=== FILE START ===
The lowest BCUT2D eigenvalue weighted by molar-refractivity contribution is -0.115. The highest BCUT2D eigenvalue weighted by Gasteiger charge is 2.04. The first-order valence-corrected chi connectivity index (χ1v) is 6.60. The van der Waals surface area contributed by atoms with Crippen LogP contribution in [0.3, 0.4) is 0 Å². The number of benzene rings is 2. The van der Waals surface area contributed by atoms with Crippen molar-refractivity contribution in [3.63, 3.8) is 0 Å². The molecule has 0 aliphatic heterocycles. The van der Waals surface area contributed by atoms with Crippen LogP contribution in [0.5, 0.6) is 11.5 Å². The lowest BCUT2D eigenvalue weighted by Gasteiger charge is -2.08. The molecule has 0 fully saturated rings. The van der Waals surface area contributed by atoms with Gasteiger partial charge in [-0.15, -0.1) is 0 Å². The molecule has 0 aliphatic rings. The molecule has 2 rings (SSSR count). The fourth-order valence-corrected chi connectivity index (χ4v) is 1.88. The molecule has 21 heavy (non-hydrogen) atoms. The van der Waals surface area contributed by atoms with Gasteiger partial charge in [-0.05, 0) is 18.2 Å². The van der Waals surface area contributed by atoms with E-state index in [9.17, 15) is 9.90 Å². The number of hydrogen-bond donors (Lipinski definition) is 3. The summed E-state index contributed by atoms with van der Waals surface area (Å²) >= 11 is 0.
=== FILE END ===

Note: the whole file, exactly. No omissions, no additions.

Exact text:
The lowest BCUT2D eigenvalue weighted by molar-refractivity contribution is -0.115. The highest BCUT2D eigenvalue weighted by Gasteiger charge is 2.04. The first-order valence-corrected chi connectivity index (χ1v) is 6.60. The van der Waals surface area contributed by atoms with Crippen LogP contribution in [0.3, 0.4) is 0 Å². The number of benzene rings is 2. The van der Waals surface area contributed by atoms with Crippen molar-refractivity contribution in [3.63, 3.8) is 0 Å². The molecule has 0 aliphatic heterocycles. The van der Waals surface area contributed by atoms with Crippen LogP contribution in [0.5, 0.6) is 11.5 Å². The lowest BCUT2D eigenvalue weighted by Gasteiger charge is -2.08. The molecule has 0 fully saturated rings. The van der Waals surface area contributed by atoms with Gasteiger partial charge in [-0.15, -0.1) is 0 Å². The molecule has 0 aliphatic rings. The molecule has 2 rings (SSSR count). The fourth-order valence-corrected chi connectivity index (χ4v) is 1.88. The molecule has 21 heavy (non-hydrogen) atoms. The van der Waals surface area contributed by atoms with Gasteiger partial charge in [-0.05, 0) is 18.2 Å². The van der Waals surface area contributed by atoms with E-state index in [9.17, 15) is 9.90 Å². The number of hydrogen-bond donors (Lipinski definition) is 3. The summed E-state index contributed by atoms with van der Waals surface area (Å²) >= 11 is 0.